The perils of failing to discharge an execution judgment issued by the UAE Labour Court
In recent years, labour disputes have become somewhat similar to televised court room dramas - highly charged and acrimonious given they often arise out of a breakdown in a previously working relationship. Emotions run high and professionalism is often lost in a war of words before the courts.
The UAE Labour Courts follow the same process as other claims filed with the UAE courts, in that there are three stages: Court of First Instance, Court of Appeal and Court of Cassation/Supreme Court. Once a UAE Labour Court of Appeal issues its judgment and in the event that it is awarding an amount to the employee, that judgment may be enforced/ executed immediately notwithstanding that parties may further appeal the judgment before the Court of Cassation.
In order to enforce/execute the judgment an employee must approach the Execution Court and apply for the enforcement of the judgment. The Execution Court will then serve notice on the employer seeking payment within 15 days from the date of the service of the notice. Historically, it was common practice for an employer to file objections and grievances to unnecessarily delay the payment since this would only be due once those applications had been considered by the courts.
As a means to secure the judgment debt the Execution Court has the power to impose certain measures. These include attachment orders on bank accounts, shares, stocks and bonds as well as on any real or tangible assets that the employer may have in the UAE. However, all of the above measures may take many months to finally conclude.
In a bid to address this reluctance to satisfy judgments and ensure a speedy resolution of the issues, the Ministry of Labour (‘Ministry”) has introduced added sanctions for any UAE entity failing to discharge a judgment debt within the 15 day deadline.
Ministerial Resolution No 797 of 2014 (‘the Resolution”), which has been in effect since 1 October 2014, empowers the Ministry to suspend the business license of an entity for non co-operation or payment of a judgment issued by the Labour Courts. Furthermore, it may also order the issuance of an arrest warrant for the General Manager named on the employer’s license and the imposition of a travel ban. Moreover, the Resolution can also have a wider application by not only sanctioning the employer but also to a wider group of associated entities. Individual owners and partners of the defaulting entity may find that other entities, of which they hold a vested interest, are also subject to the Resolution’s sanction. The Ministry has announced that an employer must be given two advanced warnings of the proposed suspension, although the method or manner of communication is not clear or routinely followed. The newly imposed sanction will remain in effect until the Execution Court has received payment of the judgment in full (inclusive of accrued interest, court fees, etc) and requested the Ministry to raise the suspension.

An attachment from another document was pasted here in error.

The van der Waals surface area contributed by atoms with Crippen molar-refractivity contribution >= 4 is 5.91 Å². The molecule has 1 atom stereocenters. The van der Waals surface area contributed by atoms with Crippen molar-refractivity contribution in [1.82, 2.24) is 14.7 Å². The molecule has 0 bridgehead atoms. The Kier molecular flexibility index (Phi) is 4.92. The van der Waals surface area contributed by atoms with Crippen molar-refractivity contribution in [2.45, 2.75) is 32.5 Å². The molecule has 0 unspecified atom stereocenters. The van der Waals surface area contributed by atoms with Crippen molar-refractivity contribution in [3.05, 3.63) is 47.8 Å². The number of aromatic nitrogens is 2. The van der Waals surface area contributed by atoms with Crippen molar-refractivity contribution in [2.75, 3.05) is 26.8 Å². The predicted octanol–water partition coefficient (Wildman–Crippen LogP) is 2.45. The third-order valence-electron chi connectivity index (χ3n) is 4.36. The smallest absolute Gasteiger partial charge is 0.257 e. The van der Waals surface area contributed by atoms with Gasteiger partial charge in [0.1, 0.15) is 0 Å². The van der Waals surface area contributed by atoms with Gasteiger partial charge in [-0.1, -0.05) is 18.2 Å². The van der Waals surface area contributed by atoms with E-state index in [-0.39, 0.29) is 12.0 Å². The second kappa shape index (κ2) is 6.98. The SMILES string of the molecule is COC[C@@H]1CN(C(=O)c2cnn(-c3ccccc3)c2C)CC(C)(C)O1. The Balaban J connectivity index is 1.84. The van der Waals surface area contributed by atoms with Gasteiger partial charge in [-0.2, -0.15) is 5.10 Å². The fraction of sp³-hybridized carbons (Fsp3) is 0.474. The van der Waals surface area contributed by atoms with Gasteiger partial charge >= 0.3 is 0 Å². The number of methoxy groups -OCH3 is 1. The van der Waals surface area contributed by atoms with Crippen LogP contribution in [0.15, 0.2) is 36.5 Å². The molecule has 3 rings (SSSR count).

Increasingly more and more disgruntled employees are taking advantage of the Resolution and are quick to approach the Execution Court to seek enforcement of a judgment closely followed by an urgent application to freeze the employer’s licence. The Execution Court does not hesitate to suspend the business license of a non compliant employer and we are noting that these suspensions are quickly becoming the norm and may be applied even without the requisite two advanced warnings.
In the event an employer fails to satisfy the judgment irrespective of a restriction having been placed on its business license, the Execution Court will proceed to issue an arrest warrant for the General Manager on the employer’s licence. Once arrested, the General Manager remains in custody until such time as the judgment and all associated costs have been satisfied in full and the Execution Court issues a clearance certificate confirming that all amounts due have been fully paid.
The procedure to remove the suspension and the arrest warrant is proving to be fairly arduous, time consuming and costly with varying applications necessary to ensure they are lifted correctly.
Free Zone Entities
Although free zone entities are governed by the relevant free zone authority and do not necessarily fall under the remit of the Ministry, they do not have explicit immunity from other UAE government departments. Therefore, there is a risk that the Resolution will empower the Ministry to extend its application to any related entity of the defaulting party irrespective of whether it is based onshore or within a free zone.
In addition to the threat of an attachment order and a visit from Court Bailiffs, this new Resolution highlights, to all UAE entities and employers, the importance of prompt payment of judgments within the 15 day deadline from date of notification to ensure business operations are not brought to a sudden halt.